I am experimenting with VAEs. There, there is a parameter that you need pass when you create the NN, which is the dimension of the latent space.

In the typical MNIST example we have the following data:

# Load digits data 
(X_train, y_train), (X_test, y_test) = keras.datasets.mnist.load_data()

# Print shapes
print("Shape of X_train: ", X_train.shape)
print("Shape of y_train: ", y_train.shape)
print("Shape of X_test: ", X_test.shape)
print("Shape of y_test: ", y_test.shape)

Shape of X_train:  (60000, 28, 28)
Shape of y_train:  (60000,)
Shape of X_test:  (10000, 28, 28)
Shape of y_test:  (10000,)

which after reshaping become:

# Reshape input data
X_train = X_train.reshape(60000, 784)
X_test = X_test.reshape(10000, 784)

# Print shapes
print("New shape of X_train: ", X_train.shape)
print("New shape of X_test: ", X_test.shape)

New shape of X_train:  (60000, 784)
New shape of X_test:  (10000, 784)

So after reshaping, we end up with 60k observations with 784 features/dimensions for the training data and 10k observations with 784 features/dimensions for the test data.

In all the examples that I show, they chose a dimension of the latent space which is smaller than 784.

My questions are:

  1. what does it mean if you specify the dimension of the latent space, to be larger than 784, lets say 1000 ?

  2. Also how does the dimension of the latent space affect the results ? Why (in this MNIST example) would someone choose 100 or 200 instead of 300 ?


2 Answers 2


As with many neural network questions, the answers are ultimately kind of unsatisfying:

  1. It would mean that the dimension of the latent space is larger than 784. Conceptually this doesn't really make sense, since part of the motivation of the VAE is to compress the data into a simpler representation, but there is no mathematical or architectural reason why you couldn't do it.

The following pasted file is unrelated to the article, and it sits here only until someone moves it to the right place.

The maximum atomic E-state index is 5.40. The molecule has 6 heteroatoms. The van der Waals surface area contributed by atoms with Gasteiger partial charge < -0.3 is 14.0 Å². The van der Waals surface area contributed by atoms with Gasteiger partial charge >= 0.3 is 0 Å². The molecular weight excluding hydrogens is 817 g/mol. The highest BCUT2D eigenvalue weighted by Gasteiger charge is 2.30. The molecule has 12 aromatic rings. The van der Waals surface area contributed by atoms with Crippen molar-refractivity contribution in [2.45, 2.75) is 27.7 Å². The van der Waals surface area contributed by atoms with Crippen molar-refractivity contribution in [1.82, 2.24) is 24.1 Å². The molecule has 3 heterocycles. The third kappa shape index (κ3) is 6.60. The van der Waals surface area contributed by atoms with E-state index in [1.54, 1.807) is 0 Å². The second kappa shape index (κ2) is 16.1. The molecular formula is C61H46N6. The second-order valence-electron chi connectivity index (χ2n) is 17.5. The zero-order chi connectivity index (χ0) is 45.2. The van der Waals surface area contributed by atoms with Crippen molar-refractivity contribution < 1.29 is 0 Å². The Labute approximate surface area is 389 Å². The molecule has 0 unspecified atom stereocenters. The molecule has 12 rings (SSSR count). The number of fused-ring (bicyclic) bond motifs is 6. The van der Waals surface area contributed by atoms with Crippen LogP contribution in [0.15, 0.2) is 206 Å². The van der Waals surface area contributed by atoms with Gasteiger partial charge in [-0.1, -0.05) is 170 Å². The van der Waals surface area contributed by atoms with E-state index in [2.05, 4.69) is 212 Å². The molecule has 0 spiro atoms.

2. It depends exactly what results you care about. If you care a lot about reconstruction of the data, probably the results will be better with a larger latent space. If instead you care a lot about compressing the data along meaningful dimensions, then probably they will be better with a smaller latent space. But ultimately there is not really any principled way for predicting ahead of time what size latent space will be best for a given dataset, and you either have to just look at what people have done in the past or just try a lot of values for yourself and see what works best.

  • $\begingroup$ I dont really understand the intuition behind the construction of latent space, that is of higher dimension than the original one. Also, does that mean, that if the dimension of the latent space is the same as the original, then there is 1 to 1 mapping or the original space to the latent one ? $\endgroup$
    – quant
    Oct 21, 2022 at 7:35

A guiding principle of autoencoders is that they must obtain a bottleneck.

If they don't, they may simply learn the identity function (i.e. to perfectly replicate the input, but without building any meaningful internal representation of it), which is useless for sampling in the case of VAEs.

I think a practical example of this behaviour is shown in this question.

The dimension of the latent space does affect results, and finding the right dimension brings the tradeoff that Simon stated.


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